Though Manhattan experiences similar daytime temperatures to surrounding areas, it simply doesn't cool off nearly as much at night. Photo: Jakob Montrasio via flickr.
If you thought the heatwaves we've already experienced this summer in New York City and all along the East Coast were bad, there's definitely more sweating in your future. A new study coming out the City College of New York shows that continued warming temperatures, combined with the well-known (and growing) urban heat island effect, means more frequent and more intense heatwaves are in store for New York. New York City Nights 15 Degrees Warmer Than Surrounding Areas
Illustrating the amplifying effect of the urban heat island on recent heatwaves, according to data collected by CCNY's New York City Meteorological Network, during the first July heatwave overnight temperatures were 10-15°F higher in Manhattan than on Long Island or in western New Jersey, just a few miles away. Daytime highs were similar throughout the region.
Professor Jorge Gonzalez reminds us (as if New Yorkers needed reminding of this), "While surrounding suburban and green areas may perceive the same maximum temperatures, the built regions will perceive them for longer periods of time."
Urban Pollution Also Affects Rainfall Patterns Near City
But where the research gets really interesting is when it examines the effects of pollution from the city on weather:
Urban areas tend to generate aerosols, and the resulting humidity could modify precipitation patterns by interacting with clouds and affecting the energy balance, Professor Gonzalez explained. "The presence of pollution could increase or diminish rainfall. It could change the frequency and severity of storms, as well."
Split storms, like the ones that deluged some Long Island communities earlier this month while leaving neighboring villages dry, could also be a phenomenon influenced by cities. "Because of heat and aerosols, cities could play a role by acting as a barrier to storm fronts, resulting in very concentrated storms in scattered areas." (Science Codex)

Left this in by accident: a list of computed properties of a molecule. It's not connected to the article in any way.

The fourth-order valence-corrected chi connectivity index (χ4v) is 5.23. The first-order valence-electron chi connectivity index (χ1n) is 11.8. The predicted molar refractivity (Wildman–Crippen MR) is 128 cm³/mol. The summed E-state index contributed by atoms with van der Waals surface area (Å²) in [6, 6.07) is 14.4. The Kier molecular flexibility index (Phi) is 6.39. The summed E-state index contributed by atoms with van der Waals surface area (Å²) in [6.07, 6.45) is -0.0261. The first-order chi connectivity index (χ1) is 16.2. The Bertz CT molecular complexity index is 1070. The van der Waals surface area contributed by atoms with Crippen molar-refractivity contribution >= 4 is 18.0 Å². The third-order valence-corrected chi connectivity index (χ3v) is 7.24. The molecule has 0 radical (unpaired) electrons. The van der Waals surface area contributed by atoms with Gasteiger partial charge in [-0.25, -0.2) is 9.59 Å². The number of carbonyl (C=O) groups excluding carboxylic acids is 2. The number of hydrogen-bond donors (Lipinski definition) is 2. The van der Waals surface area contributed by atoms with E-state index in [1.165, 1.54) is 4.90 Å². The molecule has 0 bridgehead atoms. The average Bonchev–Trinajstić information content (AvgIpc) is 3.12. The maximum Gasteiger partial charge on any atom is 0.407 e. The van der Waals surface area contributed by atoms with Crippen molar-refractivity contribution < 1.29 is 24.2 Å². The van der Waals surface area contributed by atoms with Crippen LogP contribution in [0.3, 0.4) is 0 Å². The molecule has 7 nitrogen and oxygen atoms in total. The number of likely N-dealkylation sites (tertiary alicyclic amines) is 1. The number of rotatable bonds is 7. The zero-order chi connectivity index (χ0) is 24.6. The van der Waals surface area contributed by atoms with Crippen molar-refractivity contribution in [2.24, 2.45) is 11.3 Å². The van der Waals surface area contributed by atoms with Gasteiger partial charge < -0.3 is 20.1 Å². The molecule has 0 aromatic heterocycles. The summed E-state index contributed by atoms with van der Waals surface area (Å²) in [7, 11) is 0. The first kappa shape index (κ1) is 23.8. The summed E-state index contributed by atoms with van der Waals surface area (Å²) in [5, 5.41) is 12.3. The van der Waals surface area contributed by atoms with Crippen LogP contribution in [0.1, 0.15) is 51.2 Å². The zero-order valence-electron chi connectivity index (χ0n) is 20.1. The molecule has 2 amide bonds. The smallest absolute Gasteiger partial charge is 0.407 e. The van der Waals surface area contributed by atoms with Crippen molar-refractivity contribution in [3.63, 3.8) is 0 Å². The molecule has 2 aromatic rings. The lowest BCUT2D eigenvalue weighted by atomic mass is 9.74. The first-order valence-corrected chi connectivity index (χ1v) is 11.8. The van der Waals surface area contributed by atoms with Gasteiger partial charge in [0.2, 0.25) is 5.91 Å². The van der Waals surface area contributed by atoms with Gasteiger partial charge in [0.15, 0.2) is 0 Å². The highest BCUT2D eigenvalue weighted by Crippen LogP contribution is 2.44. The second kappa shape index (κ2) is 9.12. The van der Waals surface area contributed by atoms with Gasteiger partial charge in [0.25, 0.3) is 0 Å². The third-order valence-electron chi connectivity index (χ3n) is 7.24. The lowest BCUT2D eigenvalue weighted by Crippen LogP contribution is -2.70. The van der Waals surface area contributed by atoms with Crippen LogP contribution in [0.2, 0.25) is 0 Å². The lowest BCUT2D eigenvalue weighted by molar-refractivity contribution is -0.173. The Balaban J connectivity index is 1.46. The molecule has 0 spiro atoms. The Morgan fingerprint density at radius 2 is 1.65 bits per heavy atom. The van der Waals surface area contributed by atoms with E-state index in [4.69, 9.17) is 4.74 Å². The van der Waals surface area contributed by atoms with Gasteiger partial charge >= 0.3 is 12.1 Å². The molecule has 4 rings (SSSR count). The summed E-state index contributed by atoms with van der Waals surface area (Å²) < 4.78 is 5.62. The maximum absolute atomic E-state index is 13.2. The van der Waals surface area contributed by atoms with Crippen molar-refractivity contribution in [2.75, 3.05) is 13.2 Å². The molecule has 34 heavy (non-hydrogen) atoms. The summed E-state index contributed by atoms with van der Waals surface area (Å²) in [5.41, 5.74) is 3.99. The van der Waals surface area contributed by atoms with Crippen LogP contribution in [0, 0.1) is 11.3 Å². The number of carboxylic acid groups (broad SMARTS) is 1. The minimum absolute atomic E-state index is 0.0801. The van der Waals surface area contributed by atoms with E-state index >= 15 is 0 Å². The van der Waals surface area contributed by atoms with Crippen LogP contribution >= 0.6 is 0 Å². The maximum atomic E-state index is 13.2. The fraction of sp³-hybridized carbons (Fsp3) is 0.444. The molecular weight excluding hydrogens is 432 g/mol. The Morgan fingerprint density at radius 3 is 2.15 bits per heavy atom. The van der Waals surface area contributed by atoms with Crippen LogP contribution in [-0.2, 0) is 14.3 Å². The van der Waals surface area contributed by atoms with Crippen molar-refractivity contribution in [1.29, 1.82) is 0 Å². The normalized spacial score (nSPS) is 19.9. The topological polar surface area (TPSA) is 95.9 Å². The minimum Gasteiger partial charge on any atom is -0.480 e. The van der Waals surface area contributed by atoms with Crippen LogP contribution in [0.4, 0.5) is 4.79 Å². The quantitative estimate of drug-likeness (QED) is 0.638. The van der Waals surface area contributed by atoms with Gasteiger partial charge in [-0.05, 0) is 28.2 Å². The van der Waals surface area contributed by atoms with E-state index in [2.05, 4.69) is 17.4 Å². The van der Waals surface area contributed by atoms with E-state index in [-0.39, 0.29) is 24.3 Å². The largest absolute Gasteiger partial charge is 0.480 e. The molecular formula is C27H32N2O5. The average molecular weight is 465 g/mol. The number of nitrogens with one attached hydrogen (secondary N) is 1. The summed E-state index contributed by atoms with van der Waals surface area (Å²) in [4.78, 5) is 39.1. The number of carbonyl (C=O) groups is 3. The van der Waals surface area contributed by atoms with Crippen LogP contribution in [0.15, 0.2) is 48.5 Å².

Aerosols Have Effect On Climate As Well As Weather
Aerosols, fine particles of solids or liquids in the atmosphere, also have a direct effect on global warming. Some decrease warming by reducing the amount of the sun's radiation--some of those from coal-burning power plants fall into this category, canceling out some of the warming caused by their other emissions--while others, soot in particular, have a marked effect increasing warming.
Better Urban Planning, Building Design Helps
Gonzalez goes on to note that efforts to green the City through more urban parks and green spaces--tragically, some of which the City wants to remove--vegetated roofs, as well as lightly-colored roofs, will mitigate some of the urban heat island effect. Which is something that TreeHugger and plenty of green-minded urban planners have been saying for some time...
It's worth noting, even if Prof Gonzalez doesn't, that it doesn't help that to cope with the increased heat, both day and night, ubiquitous air conditioning blasts onto the streets and into the air, causing further experienced warming, as well as using increased amounts of energy leading to further climatic warming.
Somewhere the cycle has to break, though a combination of better designed buildings that keep naturally cool without added outside energy inputs, as well as individuals simply adapting to higher normal temperatures (even if that's uncomfortable in the short term).
More on Global Warming Effects:
The Link Between Record-Breaking Global Heatwaves and Climate Change
Global Warming Could Double Heat Fatalities Within 50 Years
5.2°C Temperature Rise by 2100: New Business-As-Usual Climate Scenario Presented